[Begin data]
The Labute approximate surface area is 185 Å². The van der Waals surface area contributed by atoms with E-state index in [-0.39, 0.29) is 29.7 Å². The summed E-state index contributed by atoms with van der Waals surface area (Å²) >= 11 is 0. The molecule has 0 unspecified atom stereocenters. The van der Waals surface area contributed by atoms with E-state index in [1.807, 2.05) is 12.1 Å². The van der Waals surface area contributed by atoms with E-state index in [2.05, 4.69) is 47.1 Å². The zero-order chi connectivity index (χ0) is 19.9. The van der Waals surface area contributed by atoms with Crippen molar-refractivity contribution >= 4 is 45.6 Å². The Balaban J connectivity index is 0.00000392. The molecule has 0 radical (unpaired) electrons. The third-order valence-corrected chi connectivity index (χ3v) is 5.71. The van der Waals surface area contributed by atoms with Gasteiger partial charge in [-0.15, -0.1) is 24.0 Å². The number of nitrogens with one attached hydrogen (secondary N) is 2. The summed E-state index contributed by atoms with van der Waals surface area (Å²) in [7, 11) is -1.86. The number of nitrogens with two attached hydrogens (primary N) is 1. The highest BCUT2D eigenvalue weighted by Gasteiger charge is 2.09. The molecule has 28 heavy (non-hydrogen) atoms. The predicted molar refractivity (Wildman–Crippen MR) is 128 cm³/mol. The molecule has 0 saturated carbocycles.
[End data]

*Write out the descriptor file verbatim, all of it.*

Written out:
The Labute approximate surface area is 185 Å². The van der Waals surface area contributed by atoms with E-state index in [-0.39, 0.29) is 29.7 Å². The summed E-state index contributed by atoms with van der Waals surface area (Å²) >= 11 is 0. The molecule has 0 unspecified atom stereocenters. The van der Waals surface area contributed by atoms with E-state index in [1.807, 2.05) is 12.1 Å². The van der Waals surface area contributed by atoms with E-state index in [2.05, 4.69) is 47.1 Å². The zero-order chi connectivity index (χ0) is 19.9. The van der Waals surface area contributed by atoms with Crippen molar-refractivity contribution >= 4 is 45.6 Å². The Balaban J connectivity index is 0.00000392. The molecule has 0 radical (unpaired) electrons. The third-order valence-corrected chi connectivity index (χ3v) is 5.71. The van der Waals surface area contributed by atoms with Gasteiger partial charge in [-0.15, -0.1) is 24.0 Å². The number of nitrogens with one attached hydrogen (secondary N) is 2. The summed E-state index contributed by atoms with van der Waals surface area (Å²) in [7, 11) is -1.86. The number of nitrogens with two attached hydrogens (primary N) is 1. The highest BCUT2D eigenvalue weighted by Gasteiger charge is 2.09. The molecule has 28 heavy (non-hydrogen) atoms. The predicted molar refractivity (Wildman–Crippen MR) is 128 cm³/mol. The molecule has 0 saturated carbocycles.